New York officials are working on a reopening plan with five other states, including New Jersey, Connecticut, Pennsylvania, Rhode Island, and Delaware, as the hardest-hit state in the nation starts to see a decline in hospitalizations and in new cases.
The six governors announced on April 13 the creation of a regional advisory committee that will explore how “to restore the economy and get people back to work.”
“We cannot act on our own,” New Jersey Gov. Phil Murphy said in a statement on Twitter. “We must be smart and tactical in how our region comes out of this, or else we’ll be right back to square one.”
The plan will start with easing the isolation measures that have restricted people across all six states to remain largely at home unless they’re designated essential workers. The next phase will be increasing economic activity, in part by adding new groups to the list of essential workers.
Officials want to introduce widespread testing for the virus, as well as antibody testing, which would detect if an individual once had the virus. As many as 25 percent of patients never show symptoms but can still transmit the CCP (Chinese Communist Party) virus, commonly known as the novel coronavirus, even if they’re asymptomatic or presymptomatic. Taking temperatures and asking people to wear masks and gloves will be key to the reopening plan, which will be designed by public health and economic experts, not politicians, New York Gov. Andrew Cuomo told reporters in Albany.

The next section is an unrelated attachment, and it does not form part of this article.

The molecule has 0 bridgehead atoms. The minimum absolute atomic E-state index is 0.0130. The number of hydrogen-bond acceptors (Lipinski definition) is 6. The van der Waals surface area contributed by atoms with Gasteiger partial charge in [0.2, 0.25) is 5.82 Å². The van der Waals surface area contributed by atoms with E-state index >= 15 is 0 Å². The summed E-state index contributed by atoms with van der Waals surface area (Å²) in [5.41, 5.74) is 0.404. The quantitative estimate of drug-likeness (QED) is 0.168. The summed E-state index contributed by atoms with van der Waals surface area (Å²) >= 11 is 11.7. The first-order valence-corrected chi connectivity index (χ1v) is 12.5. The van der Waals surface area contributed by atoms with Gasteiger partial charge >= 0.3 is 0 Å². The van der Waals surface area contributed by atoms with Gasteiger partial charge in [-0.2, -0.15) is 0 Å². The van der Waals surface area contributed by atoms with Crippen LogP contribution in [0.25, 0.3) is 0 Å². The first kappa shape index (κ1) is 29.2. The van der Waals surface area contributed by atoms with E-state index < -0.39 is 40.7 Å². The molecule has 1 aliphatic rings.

While the six states won’t be able to be fully in sync, “to the extent we can coordinate, we should and we will,” he said, adding: “The wider the geographic area for that plan, the better. Because this virus doesn’t recognize governmental boundaries. The virus follows its own boundaries and its own guidelines.”
New York has by far the highest number of cases, hospitalizations, and deaths in the nation, with the bulk of the patients in New York City and its environs. The once-soaring metrics stoked fear in officials, who at one point relied on projections that the state would need as many as 140,000 hospital beds and 40,000 ventilators.
The peak number of cases in the state instead proved to be far lower, indicating that concerns about the accuracy of the projections were warranted.
The state saw a slight increase in total hospitalizations overnight. The net change in total hospitalizations, or discharges versus admissions, remained under 120 for the third straight day. A drop from over 1,000 to the hundreds took place on April 4.
The three-day average increase in hospitalizations dropped to 85, the lowest in about a month.
New York reported 671 new deaths on April 12, bring the total death toll to 10,056, but the daily toll dropped by 100 or more from recent days. More than half of New York’s CCP virus deaths have taken place in New York City.
Cases, hospitalizations, and deaths have all started dropping in the city, according to figures from its Department of Health.
Earlier on April 13, city officials said the number of patients in ICUs dropped 22, to 835, and hospital admissions dropped by 80, to 383. The percentage of people tested who were positive for COVID-19 dropped slightly from 59.3 percent to 58.1 percent.
Once all three metrics have been declining for a prolonged period of time, officials can think about loosening social distancing measures, New York City Mayor Bill de Blasio told reporters.
Officials at the moment hope to begin moving out of the lockdown phase in June in the city, he said. “All the indicators are moving in the right direction.”
Inside the city, the group with the most positive cases is those between the ages of 18 and 44. The most hospitalizations and deaths have been among those 75 and over.